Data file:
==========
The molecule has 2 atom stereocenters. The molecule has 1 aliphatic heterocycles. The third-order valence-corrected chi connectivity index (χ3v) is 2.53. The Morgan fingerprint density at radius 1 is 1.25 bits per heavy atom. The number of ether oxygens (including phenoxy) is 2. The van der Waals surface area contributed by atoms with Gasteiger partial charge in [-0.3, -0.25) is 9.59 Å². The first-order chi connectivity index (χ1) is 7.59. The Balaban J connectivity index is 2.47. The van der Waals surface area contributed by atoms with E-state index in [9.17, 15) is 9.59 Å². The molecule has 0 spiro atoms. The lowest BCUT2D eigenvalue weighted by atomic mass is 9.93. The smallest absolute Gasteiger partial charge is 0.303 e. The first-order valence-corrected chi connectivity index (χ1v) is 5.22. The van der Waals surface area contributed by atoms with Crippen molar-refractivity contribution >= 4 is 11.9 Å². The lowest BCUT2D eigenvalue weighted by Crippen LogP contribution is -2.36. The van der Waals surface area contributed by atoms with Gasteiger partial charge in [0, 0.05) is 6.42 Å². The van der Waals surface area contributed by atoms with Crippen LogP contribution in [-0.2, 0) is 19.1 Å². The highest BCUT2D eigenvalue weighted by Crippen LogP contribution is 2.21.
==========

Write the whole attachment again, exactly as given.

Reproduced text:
The molecule has 2 atom stereocenters. The molecule has 1 aliphatic heterocycles. The third-order valence-corrected chi connectivity index (χ3v) is 2.53. The Morgan fingerprint density at radius 1 is 1.25 bits per heavy atom. The number of ether oxygens (including phenoxy) is 2. The van der Waals surface area contributed by atoms with Gasteiger partial charge in [-0.3, -0.25) is 9.59 Å². The first-order chi connectivity index (χ1) is 7.59. The Balaban J connectivity index is 2.47. The van der Waals surface area contributed by atoms with E-state index in [9.17, 15) is 9.59 Å². The molecule has 0 spiro atoms. The lowest BCUT2D eigenvalue weighted by atomic mass is 9.93. The smallest absolute Gasteiger partial charge is 0.303 e. The first-order valence-corrected chi connectivity index (χ1v) is 5.22. The van der Waals surface area contributed by atoms with Crippen molar-refractivity contribution >= 4 is 11.9 Å². The lowest BCUT2D eigenvalue weighted by Crippen LogP contribution is -2.36. The van der Waals surface area contributed by atoms with Gasteiger partial charge in [0, 0.05) is 6.42 Å². The van der Waals surface area contributed by atoms with Crippen LogP contribution in [-0.2, 0) is 19.1 Å². The highest BCUT2D eigenvalue weighted by Crippen LogP contribution is 2.21.